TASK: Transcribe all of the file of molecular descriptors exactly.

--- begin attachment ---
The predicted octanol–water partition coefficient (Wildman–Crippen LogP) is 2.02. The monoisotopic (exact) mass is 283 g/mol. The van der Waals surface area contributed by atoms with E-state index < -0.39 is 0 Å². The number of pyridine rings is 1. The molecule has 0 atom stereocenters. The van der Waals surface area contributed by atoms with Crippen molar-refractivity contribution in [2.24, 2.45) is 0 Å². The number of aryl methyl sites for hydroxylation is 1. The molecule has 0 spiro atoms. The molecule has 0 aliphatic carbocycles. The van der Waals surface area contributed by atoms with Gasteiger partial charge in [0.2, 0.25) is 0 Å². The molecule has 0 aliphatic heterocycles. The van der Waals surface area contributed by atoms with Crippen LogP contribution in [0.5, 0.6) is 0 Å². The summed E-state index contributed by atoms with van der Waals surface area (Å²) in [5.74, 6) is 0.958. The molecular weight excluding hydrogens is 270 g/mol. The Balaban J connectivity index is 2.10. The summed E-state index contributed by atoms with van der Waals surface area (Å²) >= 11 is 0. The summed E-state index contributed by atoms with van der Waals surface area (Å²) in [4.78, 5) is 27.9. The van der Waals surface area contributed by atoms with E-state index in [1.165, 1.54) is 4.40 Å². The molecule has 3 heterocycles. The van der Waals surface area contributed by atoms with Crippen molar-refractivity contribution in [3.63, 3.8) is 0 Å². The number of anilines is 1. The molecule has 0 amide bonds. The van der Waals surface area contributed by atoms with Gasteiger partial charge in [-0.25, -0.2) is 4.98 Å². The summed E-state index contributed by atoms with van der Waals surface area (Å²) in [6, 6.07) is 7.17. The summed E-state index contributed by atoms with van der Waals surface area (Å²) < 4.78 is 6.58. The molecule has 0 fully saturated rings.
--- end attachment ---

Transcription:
The predicted octanol–water partition coefficient (Wildman–Crippen LogP) is 2.02. The monoisotopic (exact) mass is 283 g/mol. The van der Waals surface area contributed by atoms with E-state index < -0.39 is 0 Å². The number of pyridine rings is 1. The molecule has 0 atom stereocenters. The van der Waals surface area contributed by atoms with Crippen molar-refractivity contribution in [2.24, 2.45) is 0 Å². The number of aryl methyl sites for hydroxylation is 1. The molecule has 0 spiro atoms. The molecule has 0 aliphatic carbocycles. The van der Waals surface area contributed by atoms with Gasteiger partial charge in [0.2, 0.25) is 0 Å². The molecule has 0 aliphatic heterocycles. The van der Waals surface area contributed by atoms with Crippen LogP contribution in [0.5, 0.6) is 0 Å². The summed E-state index contributed by atoms with van der Waals surface area (Å²) in [5.74, 6) is 0.958. The molecular weight excluding hydrogens is 270 g/mol. The Balaban J connectivity index is 2.10. The summed E-state index contributed by atoms with van der Waals surface area (Å²) >= 11 is 0. The summed E-state index contributed by atoms with van der Waals surface area (Å²) in [4.78, 5) is 27.9. The van der Waals surface area contributed by atoms with E-state index in [1.165, 1.54) is 4.40 Å². The molecule has 3 heterocycles. The van der Waals surface area contributed by atoms with Crippen molar-refractivity contribution in [3.63, 3.8) is 0 Å². The number of anilines is 1. The molecule has 0 amide bonds. The van der Waals surface area contributed by atoms with Gasteiger partial charge in [-0.25, -0.2) is 4.98 Å². The summed E-state index contributed by atoms with van der Waals surface area (Å²) in [6, 6.07) is 7.17. The summed E-state index contributed by atoms with van der Waals surface area (Å²) < 4.78 is 6.58. The molecule has 0 fully saturated rings.